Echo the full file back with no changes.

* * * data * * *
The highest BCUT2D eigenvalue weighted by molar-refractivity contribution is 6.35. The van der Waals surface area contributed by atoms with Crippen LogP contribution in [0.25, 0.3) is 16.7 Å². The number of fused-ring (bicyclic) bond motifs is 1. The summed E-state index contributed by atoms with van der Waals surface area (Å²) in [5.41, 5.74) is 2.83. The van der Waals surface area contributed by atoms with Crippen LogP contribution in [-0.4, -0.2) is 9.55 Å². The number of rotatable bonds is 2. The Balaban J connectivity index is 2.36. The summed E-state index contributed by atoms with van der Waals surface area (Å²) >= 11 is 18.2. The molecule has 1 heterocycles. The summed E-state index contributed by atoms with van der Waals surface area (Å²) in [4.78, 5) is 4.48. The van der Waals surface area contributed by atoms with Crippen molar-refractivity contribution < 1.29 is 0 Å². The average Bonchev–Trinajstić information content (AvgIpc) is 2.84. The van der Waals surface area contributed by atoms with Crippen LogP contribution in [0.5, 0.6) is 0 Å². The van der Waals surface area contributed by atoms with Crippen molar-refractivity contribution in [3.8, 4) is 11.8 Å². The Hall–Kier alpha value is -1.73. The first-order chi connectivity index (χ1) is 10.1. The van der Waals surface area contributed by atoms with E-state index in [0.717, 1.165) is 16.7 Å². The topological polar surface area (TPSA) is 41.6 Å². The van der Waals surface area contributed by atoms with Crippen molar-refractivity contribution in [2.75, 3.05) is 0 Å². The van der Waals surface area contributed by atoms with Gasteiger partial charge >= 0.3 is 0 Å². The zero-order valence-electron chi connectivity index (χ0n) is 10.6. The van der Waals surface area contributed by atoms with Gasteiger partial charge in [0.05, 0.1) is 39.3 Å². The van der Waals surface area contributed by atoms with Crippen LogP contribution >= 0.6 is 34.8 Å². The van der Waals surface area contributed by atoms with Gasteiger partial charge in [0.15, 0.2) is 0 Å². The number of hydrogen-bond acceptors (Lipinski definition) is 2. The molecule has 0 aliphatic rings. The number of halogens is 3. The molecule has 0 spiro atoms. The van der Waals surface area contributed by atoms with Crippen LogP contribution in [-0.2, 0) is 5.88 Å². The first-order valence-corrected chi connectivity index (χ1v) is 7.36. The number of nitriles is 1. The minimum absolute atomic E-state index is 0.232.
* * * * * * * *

The highest BCUT2D eigenvalue weighted by molar-refractivity contribution is 6.35. The van der Waals surface area contributed by atoms with Crippen LogP contribution in [0.25, 0.3) is 16.7 Å². The number of fused-ring (bicyclic) bond motifs is 1. The summed E-state index contributed by atoms with van der Waals surface area (Å²) in [5.41, 5.74) is 2.83. The van der Waals surface area contributed by atoms with Crippen LogP contribution in [-0.4, -0.2) is 9.55 Å². The number of rotatable bonds is 2. The Balaban J connectivity index is 2.36. The summed E-state index contributed by atoms with van der Waals surface area (Å²) >= 11 is 18.2. The molecule has 1 heterocycles. The summed E-state index contributed by atoms with van der Waals surface area (Å²) in [4.78, 5) is 4.48. The van der Waals surface area contributed by atoms with Crippen molar-refractivity contribution < 1.29 is 0 Å². The average Bonchev–Trinajstić information content (AvgIpc) is 2.84. The van der Waals surface area contributed by atoms with Crippen LogP contribution in [0.5, 0.6) is 0 Å². The van der Waals surface area contributed by atoms with Crippen molar-refractivity contribution in [3.8, 4) is 11.8 Å². The Hall–Kier alpha value is -1.73. The first-order chi connectivity index (χ1) is 10.1. The van der Waals surface area contributed by atoms with E-state index in [0.717, 1.165) is 16.7 Å². The topological polar surface area (TPSA) is 41.6 Å². The van der Waals surface area contributed by atoms with Crippen molar-refractivity contribution in [2.75, 3.05) is 0 Å². The van der Waals surface area contributed by atoms with Gasteiger partial charge >= 0.3 is 0 Å². The zero-order valence-electron chi connectivity index (χ0n) is 10.6. The van der Waals surface area contributed by atoms with Gasteiger partial charge in [0.05, 0.1) is 39.3 Å². The van der Waals surface area contributed by atoms with Crippen LogP contribution >= 0.6 is 34.8 Å². The van der Waals surface area contributed by atoms with Gasteiger partial charge in [0.15, 0.2) is 0 Å². The number of hydrogen-bond acceptors (Lipinski definition) is 2. The molecule has 0 aliphatic rings. The number of halogens is 3. The molecule has 0 spiro atoms. The van der Waals surface area contributed by atoms with Crippen LogP contribution in [-0.2, 0) is 5.88 Å². The first-order valence-corrected chi connectivity index (χ1v) is 7.36. The number of nitriles is 1. The minimum absolute atomic E-state index is 0.232.